Openers Brand survey

‘We are family’ … Aren’t we?

To measure the public’s awareness of the ‘familiness’ of corporate brands, we designed the Family Business Brand Test USA. Readers are invited to aid our investigation by taking this brief online test.

By Joachim Schwass, Willem Smit and Lise Moeller

Family businesses are the bedrock of almost all of the world’s economies. That is a very well known fact. Less well known is that, according to numerous research studies, family firms perform better than non-family businesses. In some countries, the performance of family enterprises surpasses that of non-family companies by as much as 158% over ten years!

These outstanding achievements are often attributed to the unique competitive advantages that these firms have gained over time. Particularly, family involvement encourages long-term orientation and patience, attributes that help family firms stand above the rest.

There is, however, a deeper perspective to all of this. Successful family firms attribute their superior performance to what family business researchers call the “familiness factor.” This refers to family firms that find a productive way to harmonize business values with seemingly conflicting family values.

Figure 1A typical business system, for example, emphasizes concepts like “rationality,” “competence,” “contract,” “future” and “money,” whereas a typical family system values “emotion,” “birthright,” “relationship,” “memories” and “love” (see Figure 1).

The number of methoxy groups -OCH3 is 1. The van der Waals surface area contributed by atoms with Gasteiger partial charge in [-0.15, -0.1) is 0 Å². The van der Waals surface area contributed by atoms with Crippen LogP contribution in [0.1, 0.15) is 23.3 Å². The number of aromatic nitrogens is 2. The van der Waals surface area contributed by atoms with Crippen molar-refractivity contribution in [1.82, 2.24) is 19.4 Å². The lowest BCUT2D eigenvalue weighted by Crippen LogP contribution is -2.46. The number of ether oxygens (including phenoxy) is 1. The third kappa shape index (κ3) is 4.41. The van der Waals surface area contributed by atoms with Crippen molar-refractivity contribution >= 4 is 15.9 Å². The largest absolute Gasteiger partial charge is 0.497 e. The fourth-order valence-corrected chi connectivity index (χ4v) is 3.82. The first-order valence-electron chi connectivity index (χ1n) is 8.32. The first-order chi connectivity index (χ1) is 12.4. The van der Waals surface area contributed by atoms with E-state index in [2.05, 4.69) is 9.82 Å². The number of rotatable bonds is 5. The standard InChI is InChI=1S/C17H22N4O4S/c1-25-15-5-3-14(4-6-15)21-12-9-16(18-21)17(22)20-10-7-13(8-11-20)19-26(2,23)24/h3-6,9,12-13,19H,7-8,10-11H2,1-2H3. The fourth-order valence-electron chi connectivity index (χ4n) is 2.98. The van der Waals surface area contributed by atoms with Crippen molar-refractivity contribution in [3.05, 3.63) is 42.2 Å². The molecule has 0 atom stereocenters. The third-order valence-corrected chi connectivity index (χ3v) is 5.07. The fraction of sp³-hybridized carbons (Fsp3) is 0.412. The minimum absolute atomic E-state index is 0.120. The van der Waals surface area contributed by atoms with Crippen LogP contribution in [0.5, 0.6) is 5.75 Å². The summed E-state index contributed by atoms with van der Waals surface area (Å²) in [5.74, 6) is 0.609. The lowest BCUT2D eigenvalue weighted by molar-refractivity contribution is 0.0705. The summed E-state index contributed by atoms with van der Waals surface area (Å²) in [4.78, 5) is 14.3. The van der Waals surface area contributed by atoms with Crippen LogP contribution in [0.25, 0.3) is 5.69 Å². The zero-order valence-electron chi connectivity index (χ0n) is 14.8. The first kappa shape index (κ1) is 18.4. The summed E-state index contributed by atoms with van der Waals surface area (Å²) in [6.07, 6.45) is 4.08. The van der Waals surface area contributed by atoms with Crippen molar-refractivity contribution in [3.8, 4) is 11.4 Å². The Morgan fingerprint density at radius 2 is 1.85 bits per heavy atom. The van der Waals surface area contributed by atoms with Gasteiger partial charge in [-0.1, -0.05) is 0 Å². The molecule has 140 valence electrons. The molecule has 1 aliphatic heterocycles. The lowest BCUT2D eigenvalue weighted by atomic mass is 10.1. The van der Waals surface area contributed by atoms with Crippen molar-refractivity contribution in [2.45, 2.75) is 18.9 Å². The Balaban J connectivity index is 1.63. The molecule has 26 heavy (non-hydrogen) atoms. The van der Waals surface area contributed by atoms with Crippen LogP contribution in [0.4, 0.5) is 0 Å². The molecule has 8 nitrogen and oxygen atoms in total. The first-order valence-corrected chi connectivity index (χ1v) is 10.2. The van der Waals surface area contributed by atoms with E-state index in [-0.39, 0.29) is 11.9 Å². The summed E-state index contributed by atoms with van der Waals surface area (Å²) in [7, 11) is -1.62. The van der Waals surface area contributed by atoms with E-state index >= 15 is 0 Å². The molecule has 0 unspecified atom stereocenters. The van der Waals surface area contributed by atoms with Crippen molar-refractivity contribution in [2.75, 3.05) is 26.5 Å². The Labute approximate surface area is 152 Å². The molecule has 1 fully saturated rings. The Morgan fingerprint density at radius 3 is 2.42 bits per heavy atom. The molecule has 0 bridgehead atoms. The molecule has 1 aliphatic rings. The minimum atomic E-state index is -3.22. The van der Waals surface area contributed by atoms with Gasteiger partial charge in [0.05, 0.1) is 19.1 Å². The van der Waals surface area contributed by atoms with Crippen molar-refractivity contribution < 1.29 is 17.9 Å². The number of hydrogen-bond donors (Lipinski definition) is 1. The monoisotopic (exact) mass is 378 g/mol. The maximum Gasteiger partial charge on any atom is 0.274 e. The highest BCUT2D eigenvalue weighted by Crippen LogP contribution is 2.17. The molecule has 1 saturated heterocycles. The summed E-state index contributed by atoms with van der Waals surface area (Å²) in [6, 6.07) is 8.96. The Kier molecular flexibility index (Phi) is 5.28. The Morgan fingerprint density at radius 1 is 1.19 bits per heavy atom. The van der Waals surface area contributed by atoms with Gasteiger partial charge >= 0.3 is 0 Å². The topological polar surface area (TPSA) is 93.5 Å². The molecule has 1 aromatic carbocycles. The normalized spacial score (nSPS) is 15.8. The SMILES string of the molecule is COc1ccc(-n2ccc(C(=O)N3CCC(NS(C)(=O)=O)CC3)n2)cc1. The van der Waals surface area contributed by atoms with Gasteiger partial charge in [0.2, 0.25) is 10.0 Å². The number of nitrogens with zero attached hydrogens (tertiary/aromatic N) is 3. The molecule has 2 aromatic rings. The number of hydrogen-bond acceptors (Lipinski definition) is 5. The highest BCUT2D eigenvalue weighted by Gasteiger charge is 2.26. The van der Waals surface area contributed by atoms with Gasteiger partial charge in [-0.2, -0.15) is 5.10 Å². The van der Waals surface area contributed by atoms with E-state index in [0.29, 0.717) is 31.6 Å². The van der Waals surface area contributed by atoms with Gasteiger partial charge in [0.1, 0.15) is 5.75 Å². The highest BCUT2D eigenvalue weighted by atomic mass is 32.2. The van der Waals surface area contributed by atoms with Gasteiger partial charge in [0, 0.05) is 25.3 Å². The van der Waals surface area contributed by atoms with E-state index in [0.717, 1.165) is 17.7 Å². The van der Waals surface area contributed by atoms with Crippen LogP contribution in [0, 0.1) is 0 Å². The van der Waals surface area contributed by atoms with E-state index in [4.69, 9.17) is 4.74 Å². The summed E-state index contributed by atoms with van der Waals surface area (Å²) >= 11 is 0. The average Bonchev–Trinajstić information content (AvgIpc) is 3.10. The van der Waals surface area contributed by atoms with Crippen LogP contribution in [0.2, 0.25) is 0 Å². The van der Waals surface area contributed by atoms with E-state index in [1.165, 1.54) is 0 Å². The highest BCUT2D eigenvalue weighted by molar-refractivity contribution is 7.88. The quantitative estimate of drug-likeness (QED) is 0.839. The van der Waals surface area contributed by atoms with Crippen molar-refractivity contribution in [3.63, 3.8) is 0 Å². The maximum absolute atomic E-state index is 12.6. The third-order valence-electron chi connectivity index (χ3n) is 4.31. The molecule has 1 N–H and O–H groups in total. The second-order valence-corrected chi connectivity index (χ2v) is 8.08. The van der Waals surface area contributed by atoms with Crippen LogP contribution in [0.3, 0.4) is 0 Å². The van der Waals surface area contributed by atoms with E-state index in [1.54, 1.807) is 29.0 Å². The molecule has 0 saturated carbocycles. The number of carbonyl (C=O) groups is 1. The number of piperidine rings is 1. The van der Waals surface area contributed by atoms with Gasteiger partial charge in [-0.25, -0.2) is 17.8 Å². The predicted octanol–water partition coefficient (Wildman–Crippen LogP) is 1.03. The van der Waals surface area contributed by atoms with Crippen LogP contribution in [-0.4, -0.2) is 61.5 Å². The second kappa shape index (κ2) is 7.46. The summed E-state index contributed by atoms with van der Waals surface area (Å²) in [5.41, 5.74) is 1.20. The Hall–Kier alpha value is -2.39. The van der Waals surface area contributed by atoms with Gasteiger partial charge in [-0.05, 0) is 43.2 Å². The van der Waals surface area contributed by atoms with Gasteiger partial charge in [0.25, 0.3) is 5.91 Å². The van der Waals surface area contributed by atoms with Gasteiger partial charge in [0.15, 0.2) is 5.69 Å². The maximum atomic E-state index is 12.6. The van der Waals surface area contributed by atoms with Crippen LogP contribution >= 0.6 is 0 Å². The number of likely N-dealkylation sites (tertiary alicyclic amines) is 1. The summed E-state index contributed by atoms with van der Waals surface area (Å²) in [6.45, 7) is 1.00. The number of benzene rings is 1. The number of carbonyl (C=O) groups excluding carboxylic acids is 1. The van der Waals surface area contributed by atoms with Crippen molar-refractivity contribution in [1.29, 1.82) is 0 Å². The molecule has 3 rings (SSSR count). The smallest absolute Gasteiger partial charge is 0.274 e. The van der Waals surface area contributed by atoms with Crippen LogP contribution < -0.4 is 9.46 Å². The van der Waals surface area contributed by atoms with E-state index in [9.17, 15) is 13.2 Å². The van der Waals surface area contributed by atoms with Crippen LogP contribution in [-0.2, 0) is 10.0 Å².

A strong familiness factor unites these competing and clashing values through instituting smart ownership structures, developing effective managers, nurturing experience, treasuring tacit knowledge and anchoring an authentic organizational culture.

As Grant Gordon, a fifth-generation family member of the Scottish distiller William Grant & Sons, once told the Financial Times (June 2, 2009), “There is no substitute for a strong, cohesive, self-aware family culture.” Successful family firms’ self-discipline pays off in the long run.

Privately held family companies value their ability to plan for the long term, while their publicly listed counterparts are punished by the markets for missing any quarterly target. “Our absolute priority is not to have the highest profit margin,” Franz Fehrenbach, CEO of the privately owned German industrial group Bosch, explained to the Financial Times (July 24, 2008). “To finance our growth we need to have a certain pretax profit margin of 7 to 8 percent. But we don’t need to go above that in order to improve a share price. Anything above that level we invest into securing our future development.”

A marketing paradox

But when it comes to marketing a family business, an interesting paradox emerges. On one hand, an obvious strategy is to advertise a company’s family heritage because this history lies at the root of the company’s valuable and difficult-to-copy competitive advantage. On the other hand, primarily anecdotal evidence leaves us to believe that only a small percentage of family companies actively promote this differentiating aspect to external stakeholders, e.g., customers, suppliers, future employees and investors. Most family companies do not reveal their familiness to the outside world.